1876 Elkington & Co. Electroplate Plaque
Well, actually, I inherited this piece. It was bought by a friend in the early '60s in Beverly Hills, and I was told it came out of the estate of Marion Davies.
Oh, that makes a lot of sense. A silent movie star, of course.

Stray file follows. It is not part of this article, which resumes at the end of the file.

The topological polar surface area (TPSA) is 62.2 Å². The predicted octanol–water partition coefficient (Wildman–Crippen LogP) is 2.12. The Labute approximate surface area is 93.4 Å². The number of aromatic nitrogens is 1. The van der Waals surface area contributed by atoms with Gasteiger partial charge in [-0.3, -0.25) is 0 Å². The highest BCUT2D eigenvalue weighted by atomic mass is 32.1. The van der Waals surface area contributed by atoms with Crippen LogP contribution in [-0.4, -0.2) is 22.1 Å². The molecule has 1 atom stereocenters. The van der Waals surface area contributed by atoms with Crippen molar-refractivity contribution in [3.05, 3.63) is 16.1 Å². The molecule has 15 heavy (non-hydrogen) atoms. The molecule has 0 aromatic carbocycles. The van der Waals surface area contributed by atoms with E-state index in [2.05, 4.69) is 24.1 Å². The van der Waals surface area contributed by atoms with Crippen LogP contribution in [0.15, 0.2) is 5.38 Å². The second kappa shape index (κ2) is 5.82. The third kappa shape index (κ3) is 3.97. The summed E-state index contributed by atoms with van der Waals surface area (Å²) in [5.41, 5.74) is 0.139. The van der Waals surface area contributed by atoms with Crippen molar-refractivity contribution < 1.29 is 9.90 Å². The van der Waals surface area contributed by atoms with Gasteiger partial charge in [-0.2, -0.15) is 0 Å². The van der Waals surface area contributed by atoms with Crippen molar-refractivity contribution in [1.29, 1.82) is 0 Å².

Someone to whom looks would be important, because what you have here is an allegory of vanity. And you see this graceful lady here, sort of a classical lady, holding a mirror, and that mirror has been an ancient symbol of vanity since Grecian times, and you see she's in rather Grecian dress. So if it did come from her estate, it makes all the sense in the world. Also, she was a lady who was surrounded by wonderful, expensive things. This piece was made-- and you can tell by the signature-- by Elkington & Company, an English firm who was famous for perfecting the electroplating technique. And the fascinating thing about this example of electroplate is that it is not just a poor man's silver. It is a work of art in its technique, and Elkington was famous for inventing a kind of technique which perfected the art of these relief plaques in the electrodeposit technique, which is depositing metal into a mold. They had the best artists working for them. The signature on the left side is that of the sculptor. His name was Léonard Morel-Ladeuil. And here he says, invenit and fecit-- the Latin words for "invented it" and fecit, meaning "made it." In other words, he made the first sculpture that was the prototype for these electrotype models, which were made in some quantity. This is dated 1876, and I have every confidence that this was made specifically for an important international exposition, the Philadelphia Centennial of 1876. I'll show you on the back a little bit more... because I love these electrotypes, and I think there's as much on the back as the front. If you see this texture here, which is very lumpy, almost-- those are the nodes that the electrodeposit technique made, and instantly you can tell a 19th-century electrotype by that. Also, up here, very importantly-- they were able to license this technique to other countries, so you have an Austrian, a German, an English, a French and American license information on the back of this. It was a very, very important design. The importance... of this piece in my mind is the marriage of art and industry, and I think here you have the finest example from its period. I don't think the marketplace today is quite as sensitive to this art form as it should be, and electroplates still carry somewhat of a stigma, even though this was made as a work of art. As far as market value, I would say at auction about $3,000 to $5,000.
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